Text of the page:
Coronavirus disease 2019 (COVID-19) is caused by the severe acute respiratory syndrome coronavirus 2 (SARS-CoV-2). Umifenovir (Arbidol®) is an antiviral drug being used to treat influenza in Russia and China. This study aimed to investigate the effectiveness and safety of umifenovir for COVID-19.
A retrospective study was performed in a non-intensive care unit (ICU) ward in Jinyintan Hospital from 2 February 2020 to 20 March 2020. COVID-19 was confirmed by real-time reverse-transcriptase polymerase chain reaction (RT-PCR) assay of pharyngeal swab specimens. The confirmed patients were divided into the umifenovir group and the control group according to the use of umifenovir. The main outcomes were the rate of negative pharyngeal swab tests for SARS-CoV-2 within 1 week after admission and the time for the virus to turn negative. The negativity time of SARS-CoV-2 was defined as the first day of a negative test if the nucleic acid of SARS-CoV-2 was negative for two consecutive tests.
A total of 81 COVID-19 patients were included, with 45 in the umifenovir group and 36 in the control group. Baseline clinical and laboratory characteristics were comparable between the two groups. Thirty-three out of 45 (73%) patients in the umifenovir group tested negative for SARS-CoV-2 within 7 days after admission, the number was 28/36 (78%) in the control group (p 0.19). The median time from onset of symptoms to SARS-CoV-2 turning negative was 18 days (interquartile range (IQR) 12–21) in the umifenovir group and 16 days (IQR 11–21) in the control group (p 0.42). Patients in the umifenovir group had a longer hospital stay than patients in the control group (13 days (IQR 9–17) vs 11 days (IQR 9–14), p 0.04). No deaths or severe adverse reactions were found in both groups.
Umifenovir might not improve the prognosis or accelerate SARS-CoV-2 clearance in non-ICU patients. A randomized control clinical trial is needed to assess the efficacy of umifenovir.
Coronavirus disease 2019 (COVID-19) is a new form of respiratory disorder caused by severe acute respiratory syndrome coronavirus 2 (SARS-CoV-2) [
SARS-CoV-2 is an enveloped, positive-sense RNA virus belonging to the human coronaviruses (hCoVs). The other two members of the hCoVs, namely severe acute respiratory syndrome (SARS) and Middle East respiratory syndrome, have already caused several epidemics worldwide [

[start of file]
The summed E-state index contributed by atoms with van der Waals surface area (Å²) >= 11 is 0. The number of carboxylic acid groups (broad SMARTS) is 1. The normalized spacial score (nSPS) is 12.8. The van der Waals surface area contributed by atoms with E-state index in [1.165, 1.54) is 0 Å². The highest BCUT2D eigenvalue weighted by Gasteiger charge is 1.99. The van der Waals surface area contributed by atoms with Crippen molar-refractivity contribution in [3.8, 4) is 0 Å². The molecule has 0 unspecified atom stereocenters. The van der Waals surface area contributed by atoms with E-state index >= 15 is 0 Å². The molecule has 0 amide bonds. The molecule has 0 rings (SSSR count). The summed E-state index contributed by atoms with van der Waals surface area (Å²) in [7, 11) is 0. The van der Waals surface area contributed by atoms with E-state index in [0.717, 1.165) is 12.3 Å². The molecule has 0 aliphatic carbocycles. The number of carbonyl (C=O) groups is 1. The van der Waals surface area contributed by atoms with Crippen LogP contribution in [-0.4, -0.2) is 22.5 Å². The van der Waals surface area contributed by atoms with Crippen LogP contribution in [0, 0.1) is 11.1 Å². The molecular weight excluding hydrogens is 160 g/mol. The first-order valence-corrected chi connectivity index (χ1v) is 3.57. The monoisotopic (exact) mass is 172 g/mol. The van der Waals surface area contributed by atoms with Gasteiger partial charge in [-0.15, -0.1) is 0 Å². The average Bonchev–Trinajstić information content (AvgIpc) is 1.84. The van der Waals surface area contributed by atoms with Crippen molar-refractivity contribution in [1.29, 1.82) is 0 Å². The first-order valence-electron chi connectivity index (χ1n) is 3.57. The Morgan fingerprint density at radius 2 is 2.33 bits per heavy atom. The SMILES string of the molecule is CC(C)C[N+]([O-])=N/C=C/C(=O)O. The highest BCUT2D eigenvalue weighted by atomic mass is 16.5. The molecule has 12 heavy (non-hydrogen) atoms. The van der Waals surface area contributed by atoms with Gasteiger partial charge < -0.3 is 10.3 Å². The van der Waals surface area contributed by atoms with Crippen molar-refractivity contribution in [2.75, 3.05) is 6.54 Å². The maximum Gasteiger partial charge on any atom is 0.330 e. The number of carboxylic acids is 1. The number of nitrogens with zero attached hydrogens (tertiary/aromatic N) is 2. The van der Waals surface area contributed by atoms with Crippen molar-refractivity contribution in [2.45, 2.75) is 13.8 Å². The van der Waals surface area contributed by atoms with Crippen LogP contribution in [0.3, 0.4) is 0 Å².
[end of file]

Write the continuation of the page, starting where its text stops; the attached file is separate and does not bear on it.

3]. Previous studies have shown that the SARS-CoV-2 and SARS-CoV genome sequences are highly homologous [
- Wang D.
- Hu B.
- Hu C.
- Zhu F.
- Liu X.
- Zhang J.
- et al.
Clinical characteristics of 138 hospitalized patients with 2019 novel coronavirus-infected pneumonia in Wuhan, China.
JAMA. 2020; (In press)https://doi.org/10.1001/jama.2020.1585
5]. Umifenovir (C22H25BrN2O3S, ethyl 6-bromo-4-[(dimethylamino)methyl]-5-hydroxy-1-methyl-2-[(phenylsulfanyl) methyl]-1H-indole-3-carboxylate) is an oral antiviral drug that was licensed for the treatment and prophylaxis of influenza A and B virus infections in Russia in 1993 (Arbidol®) and in China in 2006 [
- Sun P.
- Qie S.
- Liu Z.
- Ren J.
- Li K.
- Xi J.
Clinical characteristics of 50466 hospitalized patients with 2019-nCoV infection.
J Med Virol. 2020; (In press)https://doi.org/10.1002/jmv.25735
6]. Previous clinical and basic research showed that umifenovir could reduce the reproduction of the SARS virus in vitro [
8]. However, the use of umifenovir for COVID-19 remains unclear [
Study design and participants
This was a single-centre retrospective study approved by the ethics committee of Jinyintan Hospital, Wuhan province. This study was conducted in a non-intensive care unit (ICU) ward at Wuhan Jinyintan Hospital from 2 February 2020 to 20 March 2020. Consecutive COVID-19 patients treated by the Fujian Medical Team to aid Hubei province were included in the study. Jinyintan Hospital, located in Wuhan, Hubei Province, China, was assigned as the designated hospital to treat COVID-19 by the government during the COVID-19 epidemic in Wuhan. The inclusion criteria were as follows: (a) patients with laboratory-identified COVID-19 [